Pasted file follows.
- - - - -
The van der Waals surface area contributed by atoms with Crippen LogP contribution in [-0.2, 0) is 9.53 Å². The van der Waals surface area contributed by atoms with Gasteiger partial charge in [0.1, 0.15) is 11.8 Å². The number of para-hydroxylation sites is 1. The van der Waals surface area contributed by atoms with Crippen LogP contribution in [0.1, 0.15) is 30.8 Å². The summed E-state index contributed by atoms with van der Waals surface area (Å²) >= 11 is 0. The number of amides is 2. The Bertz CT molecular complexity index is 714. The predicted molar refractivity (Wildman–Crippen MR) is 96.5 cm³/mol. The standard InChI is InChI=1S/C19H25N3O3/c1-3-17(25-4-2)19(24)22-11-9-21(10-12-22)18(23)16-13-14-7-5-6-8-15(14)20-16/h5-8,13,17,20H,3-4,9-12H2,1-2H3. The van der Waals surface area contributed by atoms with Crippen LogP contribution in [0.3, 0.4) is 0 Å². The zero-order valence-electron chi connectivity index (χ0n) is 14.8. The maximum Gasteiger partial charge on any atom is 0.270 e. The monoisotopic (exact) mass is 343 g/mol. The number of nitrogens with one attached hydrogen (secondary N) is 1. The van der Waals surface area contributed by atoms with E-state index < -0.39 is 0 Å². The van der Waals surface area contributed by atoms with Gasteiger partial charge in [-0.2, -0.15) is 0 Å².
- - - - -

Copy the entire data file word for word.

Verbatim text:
The van der Waals surface area contributed by atoms with Crippen LogP contribution in [-0.2, 0) is 9.53 Å². The van der Waals surface area contributed by atoms with Gasteiger partial charge in [0.1, 0.15) is 11.8 Å². The number of para-hydroxylation sites is 1. The van der Waals surface area contributed by atoms with Crippen LogP contribution in [0.1, 0.15) is 30.8 Å². The summed E-state index contributed by atoms with van der Waals surface area (Å²) >= 11 is 0. The number of amides is 2. The Bertz CT molecular complexity index is 714. The predicted molar refractivity (Wildman–Crippen MR) is 96.5 cm³/mol. The standard InChI is InChI=1S/C19H25N3O3/c1-3-17(25-4-2)19(24)22-11-9-21(10-12-22)18(23)16-13-14-7-5-6-8-15(14)20-16/h5-8,13,17,20H,3-4,9-12H2,1-2H3. The van der Waals surface area contributed by atoms with Crippen LogP contribution in [0.3, 0.4) is 0 Å². The zero-order valence-electron chi connectivity index (χ0n) is 14.8. The maximum Gasteiger partial charge on any atom is 0.270 e. The monoisotopic (exact) mass is 343 g/mol. The number of nitrogens with one attached hydrogen (secondary N) is 1. The van der Waals surface area contributed by atoms with E-state index < -0.39 is 0 Å². The van der Waals surface area contributed by atoms with Gasteiger partial charge in [-0.2, -0.15) is 0 Å².